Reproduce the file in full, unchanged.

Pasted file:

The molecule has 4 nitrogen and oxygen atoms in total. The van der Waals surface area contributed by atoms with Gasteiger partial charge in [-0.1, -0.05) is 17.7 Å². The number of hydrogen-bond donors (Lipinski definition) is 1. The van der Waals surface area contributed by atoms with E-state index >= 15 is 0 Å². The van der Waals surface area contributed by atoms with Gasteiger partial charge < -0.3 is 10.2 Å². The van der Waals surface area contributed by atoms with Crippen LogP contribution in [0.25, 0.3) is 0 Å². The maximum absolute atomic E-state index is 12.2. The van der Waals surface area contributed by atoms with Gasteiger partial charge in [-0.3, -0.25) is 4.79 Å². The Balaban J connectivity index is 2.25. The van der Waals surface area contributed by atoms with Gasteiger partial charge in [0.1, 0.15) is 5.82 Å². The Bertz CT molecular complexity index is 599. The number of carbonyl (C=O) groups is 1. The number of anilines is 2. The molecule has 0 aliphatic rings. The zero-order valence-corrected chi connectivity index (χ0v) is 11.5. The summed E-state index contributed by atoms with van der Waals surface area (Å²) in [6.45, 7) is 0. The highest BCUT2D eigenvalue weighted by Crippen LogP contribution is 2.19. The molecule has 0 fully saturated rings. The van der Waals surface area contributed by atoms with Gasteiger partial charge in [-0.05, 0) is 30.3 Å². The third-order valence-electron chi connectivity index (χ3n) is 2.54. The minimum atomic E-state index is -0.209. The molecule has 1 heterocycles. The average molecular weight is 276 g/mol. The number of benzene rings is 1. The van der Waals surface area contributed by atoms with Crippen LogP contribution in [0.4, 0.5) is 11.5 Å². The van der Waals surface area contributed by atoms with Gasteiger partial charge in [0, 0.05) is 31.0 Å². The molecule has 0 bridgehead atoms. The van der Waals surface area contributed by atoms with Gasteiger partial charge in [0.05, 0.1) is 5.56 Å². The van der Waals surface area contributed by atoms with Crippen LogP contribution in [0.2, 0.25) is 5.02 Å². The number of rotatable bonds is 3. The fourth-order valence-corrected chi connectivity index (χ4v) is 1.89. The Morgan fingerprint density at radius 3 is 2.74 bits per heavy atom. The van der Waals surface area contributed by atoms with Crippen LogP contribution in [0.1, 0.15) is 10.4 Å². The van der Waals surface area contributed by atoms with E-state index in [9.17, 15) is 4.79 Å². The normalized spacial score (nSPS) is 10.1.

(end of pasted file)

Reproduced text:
The molecule has 4 nitrogen and oxygen atoms in total. The van der Waals surface area contributed by atoms with Gasteiger partial charge in [-0.1, -0.05) is 17.7 Å². The number of hydrogen-bond donors (Lipinski definition) is 1. The van der Waals surface area contributed by atoms with E-state index >= 15 is 0 Å². The van der Waals surface area contributed by atoms with Gasteiger partial charge < -0.3 is 10.2 Å². The van der Waals surface area contributed by atoms with Crippen LogP contribution in [0.25, 0.3) is 0 Å². The maximum absolute atomic E-state index is 12.2. The van der Waals surface area contributed by atoms with Gasteiger partial charge in [-0.3, -0.25) is 4.79 Å². The Balaban J connectivity index is 2.25. The van der Waals surface area contributed by atoms with Gasteiger partial charge in [0.1, 0.15) is 5.82 Å². The Bertz CT molecular complexity index is 599. The number of carbonyl (C=O) groups is 1. The number of anilines is 2. The molecule has 0 aliphatic rings. The zero-order valence-corrected chi connectivity index (χ0v) is 11.5. The summed E-state index contributed by atoms with van der Waals surface area (Å²) in [6.45, 7) is 0. The highest BCUT2D eigenvalue weighted by Crippen LogP contribution is 2.19. The molecule has 0 fully saturated rings. The van der Waals surface area contributed by atoms with Gasteiger partial charge in [-0.05, 0) is 30.3 Å². The third-order valence-electron chi connectivity index (χ3n) is 2.54. The minimum atomic E-state index is -0.209. The molecule has 1 heterocycles. The average molecular weight is 276 g/mol. The number of benzene rings is 1. The van der Waals surface area contributed by atoms with Crippen LogP contribution in [0.4, 0.5) is 11.5 Å². The van der Waals surface area contributed by atoms with Gasteiger partial charge in [0, 0.05) is 31.0 Å². The molecule has 0 bridgehead atoms. The van der Waals surface area contributed by atoms with Gasteiger partial charge in [0.05, 0.1) is 5.56 Å². The van der Waals surface area contributed by atoms with Crippen LogP contribution in [0.2, 0.25) is 5.02 Å². The number of rotatable bonds is 3. The fourth-order valence-corrected chi connectivity index (χ4v) is 1.89. The Morgan fingerprint density at radius 3 is 2.74 bits per heavy atom. The van der Waals surface area contributed by atoms with Crippen LogP contribution in [0.1, 0.15) is 10.4 Å². The van der Waals surface area contributed by atoms with E-state index in [9.17, 15) is 4.79 Å². The normalized spacial score (nSPS) is 10.1.